[Agricultural Adjustment Administration documents related to Kentucky] (OCLC #891104587)

(Cataloging flash mob!)

For this month’s Third Thursday (cataloging discussion and professional development), we did a “bring your cataloging problems” session. I brought one that had been lurking on a nearby shelf in cataloging for years.

Those 39 volumes were not actually books; they were a bound archival collection (of letters, forms, and other documents related to the Agricultural Adjustment Administration in Kentucky) but our Archives/Special Collections did not want them in their collections. Though the volumes contained some federal government documents, they also contained many state government documents (all mixed together!) so they did not belong in our federal documents collection either.

There were so many decisions to make: Should they be disbound, and the pieces cataloged separately and sorted into their appropriate locations? Should they get a detailed finding aid, or a briefer collection record? Should we gather more opinions from staff who might remember more about the collection, or change their opinion about which branch it should live in?

One thing that was clear was that the books were getting no use sitting on my shelf, and with all of my analysis paralysis going on, that’s where they were going to stay unless I got some help. At the problem session, I passed out volumes and a skeletal record to the group, and told them my basic plan: keep the volumes bound, collection record only, shelve in main library. Together we examined the materials and muscled through the record, discussing each questionable field until we had consensus, and adding more subject access points to make it more discoverable by researchers in the field. It took about 40 minutes – now that shelf is clear!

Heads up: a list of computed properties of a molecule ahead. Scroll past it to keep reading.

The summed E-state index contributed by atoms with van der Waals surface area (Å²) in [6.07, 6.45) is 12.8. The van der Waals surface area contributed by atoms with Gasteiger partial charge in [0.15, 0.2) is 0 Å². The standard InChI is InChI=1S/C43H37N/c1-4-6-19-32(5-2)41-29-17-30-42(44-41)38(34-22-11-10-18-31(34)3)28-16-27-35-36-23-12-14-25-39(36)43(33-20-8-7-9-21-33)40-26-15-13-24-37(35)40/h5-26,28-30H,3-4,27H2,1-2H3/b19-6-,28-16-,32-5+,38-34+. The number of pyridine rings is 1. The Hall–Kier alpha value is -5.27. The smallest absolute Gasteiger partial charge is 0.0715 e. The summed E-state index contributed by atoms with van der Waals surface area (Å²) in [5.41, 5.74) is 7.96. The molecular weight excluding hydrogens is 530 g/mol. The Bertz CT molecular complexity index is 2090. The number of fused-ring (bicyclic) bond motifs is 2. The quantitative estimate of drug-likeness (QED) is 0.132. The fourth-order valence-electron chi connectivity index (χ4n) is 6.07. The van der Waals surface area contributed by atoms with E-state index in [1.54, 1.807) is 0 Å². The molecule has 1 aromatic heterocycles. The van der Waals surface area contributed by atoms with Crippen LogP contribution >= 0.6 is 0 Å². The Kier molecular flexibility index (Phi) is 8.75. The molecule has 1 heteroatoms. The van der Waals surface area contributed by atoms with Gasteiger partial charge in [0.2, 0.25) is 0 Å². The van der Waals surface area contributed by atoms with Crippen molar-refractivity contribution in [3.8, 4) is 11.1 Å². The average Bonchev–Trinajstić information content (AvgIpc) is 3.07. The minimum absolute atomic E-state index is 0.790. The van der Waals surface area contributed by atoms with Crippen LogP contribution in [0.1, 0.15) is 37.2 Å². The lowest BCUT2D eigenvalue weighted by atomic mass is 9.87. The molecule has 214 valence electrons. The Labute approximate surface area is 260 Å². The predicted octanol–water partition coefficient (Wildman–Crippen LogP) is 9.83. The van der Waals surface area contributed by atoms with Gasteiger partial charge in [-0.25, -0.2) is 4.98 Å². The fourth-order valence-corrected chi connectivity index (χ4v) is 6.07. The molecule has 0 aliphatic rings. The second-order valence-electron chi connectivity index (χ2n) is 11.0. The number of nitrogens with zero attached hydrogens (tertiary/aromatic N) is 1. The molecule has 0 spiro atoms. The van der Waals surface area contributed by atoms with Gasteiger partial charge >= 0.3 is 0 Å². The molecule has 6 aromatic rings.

If there is interest, someone may eventually re-visit this collection and give it a more thorough description, but for now, its discoverability has been significantly improved.


Cotton flour bag (sack) towels : a recorded voluntary standard of the trade. (OCLC #890720497)

Cataloging commercial standards creates a fun opportunity to look up subject headings I’ve never used before, like:

    650 _0 ǂa Dish towels ǂx Standards.

There is also a code for the Cont: fixed field for titles containing standards and specifications:

    Cont: u

A search for an LC classification correlated to “Dish towels” produced no results (though I was pleased to see Dishwashing–Fiction nearby), but the broader term “Towels” suggested TS1781, which is for Miscellaneous textiles including bagging, shawls, towels, etc. so we have the call number:

    TS1781 ǂb .C68 1951

Body measurements for the sizing of boys’ apparel (knit underwear, shirts and trousers) : a recorded voluntary standard of the trade. (OCLC #890709074)

RDA (Title Source) describes a note that should be recorded if the title proper is taken from somewhere other than the preferred source of information; for example, the title page for a book. This book has no title page, so I used the caption title, and noted that, following the examples in the RDA text:

500 __ ǂa Caption title.

This note is core for LC/PCC. RDA itself does allow the note to be omitted if there is only one title on the piece, but the LC-PCC PS says not to omit.


Legislative history of Public Law 101-336, the Americans with Disabilities Act : prepared for the Committee on Education and Labor, U.S. House of Representatives, One Hundred First Congress, second session. (OCLC #23368329)

I know that the SuDoc classification scheme is not the same as Library of Congress Classification, but I am often thrown by how different its ordering is from others I am used to, specifically its convention that letters are sorted before numbers (which is the opposite of ASCII order).

While searching the shelf for another volume of this set with the SuDoc number Y 4.Ed 8/1:102-B, I had to keep order like this in mind: